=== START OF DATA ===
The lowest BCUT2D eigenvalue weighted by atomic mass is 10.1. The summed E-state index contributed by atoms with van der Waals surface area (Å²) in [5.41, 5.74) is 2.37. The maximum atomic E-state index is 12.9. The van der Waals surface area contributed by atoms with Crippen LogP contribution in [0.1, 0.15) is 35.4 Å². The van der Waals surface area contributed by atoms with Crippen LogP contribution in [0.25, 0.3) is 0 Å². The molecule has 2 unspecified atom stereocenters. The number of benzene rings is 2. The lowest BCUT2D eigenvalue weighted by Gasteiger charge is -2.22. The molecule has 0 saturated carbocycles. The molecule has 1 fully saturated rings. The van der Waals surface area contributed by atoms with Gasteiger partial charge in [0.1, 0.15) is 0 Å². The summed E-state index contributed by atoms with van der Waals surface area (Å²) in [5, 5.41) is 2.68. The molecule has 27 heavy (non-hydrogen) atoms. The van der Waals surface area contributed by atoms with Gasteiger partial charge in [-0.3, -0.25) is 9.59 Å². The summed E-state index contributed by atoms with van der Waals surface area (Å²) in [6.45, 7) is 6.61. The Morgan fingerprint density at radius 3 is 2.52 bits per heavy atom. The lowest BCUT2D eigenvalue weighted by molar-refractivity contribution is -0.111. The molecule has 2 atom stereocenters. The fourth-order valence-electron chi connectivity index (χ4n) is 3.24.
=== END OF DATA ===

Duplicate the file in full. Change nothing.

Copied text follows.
The lowest BCUT2D eigenvalue weighted by atomic mass is 10.1. The summed E-state index contributed by atoms with van der Waals surface area (Å²) in [5.41, 5.74) is 2.37. The maximum atomic E-state index is 12.9. The van der Waals surface area contributed by atoms with Crippen LogP contribution in [0.1, 0.15) is 35.4 Å². The van der Waals surface area contributed by atoms with Crippen LogP contribution in [0.25, 0.3) is 0 Å². The molecule has 2 unspecified atom stereocenters. The number of benzene rings is 2. The lowest BCUT2D eigenvalue weighted by Gasteiger charge is -2.22. The molecule has 0 saturated carbocycles. The molecule has 1 fully saturated rings. The van der Waals surface area contributed by atoms with Gasteiger partial charge in [0.1, 0.15) is 0 Å². The summed E-state index contributed by atoms with van der Waals surface area (Å²) in [5, 5.41) is 2.68. The molecule has 27 heavy (non-hydrogen) atoms. The van der Waals surface area contributed by atoms with Gasteiger partial charge in [-0.3, -0.25) is 9.59 Å². The summed E-state index contributed by atoms with van der Waals surface area (Å²) in [6.45, 7) is 6.61. The Morgan fingerprint density at radius 3 is 2.52 bits per heavy atom. The lowest BCUT2D eigenvalue weighted by molar-refractivity contribution is -0.111. The molecule has 2 atom stereocenters. The fourth-order valence-electron chi connectivity index (χ4n) is 3.24.